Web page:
Ex-Arab Strap wordsmith Malcolm Middleton’s back with his fifth solo album, Waxing Gibbous. As he puts it, “This is a very self-aware record, which is hard if you’re aware that what you’re doing may not be any good.” Thing is, it is good, especially the standout “Carry Me,” though sadly it may be his last:
Being a singer/writer/musician I’m not really prone to histrionics or ego-antics, so I can thus say with no little weight that this’ll be my last solo album for a few years. I’m not quitting, I just think that Malcolm Middleton has said enough for the time being. I’d like to try something new, something instrumental, someone new, something different. Who knows, but That all seems more exciting than This these days.
Before he decides to get rid of those words, we decided we should ask him about “Carry Me”‘s storyline. We couldn’t fit his entire response in the Drop, but it’s here in its entirety. Take a listen to the track and then catch up on your reading.
STEREOGUM: “Carry Me” has a hopelessness to it, but the character’s situation is complicated via your use of humor. What’s the story behind it?
MALCOLM MIDDLETON: I suppose “Carry Me” is really an adult’s reaction to the failed promises of youth, where we turn a point and realize we’ve lost our imagination and innocence. It’s an autobiographical expressive rant. Watching Roxy Music and Duran Duran videos, Cadbury’s Milk Tray adverts on TV … this is the way I thought life would be when I was seven years old! Musically it’s quite circular and descending and I think this creates the nostalgic and familiar mood. Recurring mistakes, leading to positive realizations. It does reek of death and remorse a little bit; our declining society and over-saturated culture. The chorus is the consoling hug thrown in to help things a little.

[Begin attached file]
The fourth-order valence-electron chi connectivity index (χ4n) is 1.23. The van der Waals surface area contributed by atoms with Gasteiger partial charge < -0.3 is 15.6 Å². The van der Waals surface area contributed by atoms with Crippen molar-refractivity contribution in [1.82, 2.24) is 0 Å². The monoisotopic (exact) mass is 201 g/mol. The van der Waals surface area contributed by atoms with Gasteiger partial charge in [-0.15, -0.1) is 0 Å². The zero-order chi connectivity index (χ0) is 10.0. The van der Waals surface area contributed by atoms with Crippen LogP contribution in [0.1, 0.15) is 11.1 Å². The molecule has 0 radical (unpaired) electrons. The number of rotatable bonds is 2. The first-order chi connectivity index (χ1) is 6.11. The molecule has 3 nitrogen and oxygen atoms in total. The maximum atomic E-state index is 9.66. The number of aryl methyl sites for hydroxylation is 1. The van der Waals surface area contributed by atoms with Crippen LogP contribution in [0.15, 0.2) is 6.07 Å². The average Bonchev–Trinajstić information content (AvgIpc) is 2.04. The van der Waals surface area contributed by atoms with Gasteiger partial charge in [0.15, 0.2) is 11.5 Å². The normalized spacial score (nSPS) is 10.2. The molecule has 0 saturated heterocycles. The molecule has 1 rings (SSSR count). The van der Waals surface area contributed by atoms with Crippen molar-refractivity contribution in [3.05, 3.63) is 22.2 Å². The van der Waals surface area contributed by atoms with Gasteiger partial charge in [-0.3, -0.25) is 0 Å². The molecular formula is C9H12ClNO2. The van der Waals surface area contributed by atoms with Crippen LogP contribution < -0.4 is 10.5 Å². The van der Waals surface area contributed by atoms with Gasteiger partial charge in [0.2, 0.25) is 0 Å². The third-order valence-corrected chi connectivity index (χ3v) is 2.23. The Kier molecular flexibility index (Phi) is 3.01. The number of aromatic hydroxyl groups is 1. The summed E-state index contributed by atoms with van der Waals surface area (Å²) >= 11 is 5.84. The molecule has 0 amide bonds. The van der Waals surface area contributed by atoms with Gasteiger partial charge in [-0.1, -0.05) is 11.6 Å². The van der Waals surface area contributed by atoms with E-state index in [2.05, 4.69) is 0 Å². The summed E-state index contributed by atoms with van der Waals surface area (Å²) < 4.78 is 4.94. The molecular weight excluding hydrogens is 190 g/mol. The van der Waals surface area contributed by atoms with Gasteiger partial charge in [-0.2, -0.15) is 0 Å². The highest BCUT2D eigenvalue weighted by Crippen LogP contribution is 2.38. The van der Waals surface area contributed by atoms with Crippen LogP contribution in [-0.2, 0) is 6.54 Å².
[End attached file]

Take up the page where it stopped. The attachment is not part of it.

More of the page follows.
STEREOGUM: The narrator’s reaching out to someone who might be able to carry him home, etc. Do you see the situation getting any better? Does someone help him when his legs fail? Or has that yet to come?
MM: This part of the song isn’t really about being lifted home, or failing limbs. It’s a simple desire for help and answers. Yes, I’m worrying about death again! An old man facing the abyss and balancing the mistakes of his life with the potential he had as a child. I suppose the fact that he’s asking for help implies that he must believe something or someone is actually listening and capable to offer assistance. That’s a plus…
This week we also offered the chance to take home a Traktor Scratch Duo two-deck digital DJ hub. One winner gets the Duo, a new two-deck digital DJ hub with MIDI and time-code control and based on the Traktor Pro platform. For folks who want to “spin” digital tracks on vinyl and CD, it provides the software and hardware to fuse analog and digital with features like auto-syncing, looping, integrated EQs and filters, etc. And, as the folks at Native Instruments add:
Automatic beat-gridding in combination with the “Sync Lock” function makes sure that the tracks never drift out of sync, giving users more time to focus on the creative aspects of digital mixing. Extensive “Crate Flick” cover artwork support also allows users to visually browse music libraries in an especially efficient way…
Two performance effects sections offer six studio-quality algorithms including DJ standards like flanger, delay, reverb and more. To give DJs convenient control over their performance, the DUO versions also offer state-of-the-art MIDI controller integration, and come with mappings for all relevant hardware controllers on the market.
Take a look at DJ Craze & DJ Klever testing out the gear. Both recently adopted Traktor as their DJ platform.
It looks like this when not in use:
One winner gets the Traktor Scratch Duo, which includes the TRAKTOR PRO-based TRAKTOR DUO software: Enter to win here. You can get more specifics at Native Instruments and download free demo software download here. Also, there’s still some time to Win an Audio-Technica Turntable and Passion Pit swag.
CONTEST ENDS 05/13/09 AT 12PM EST.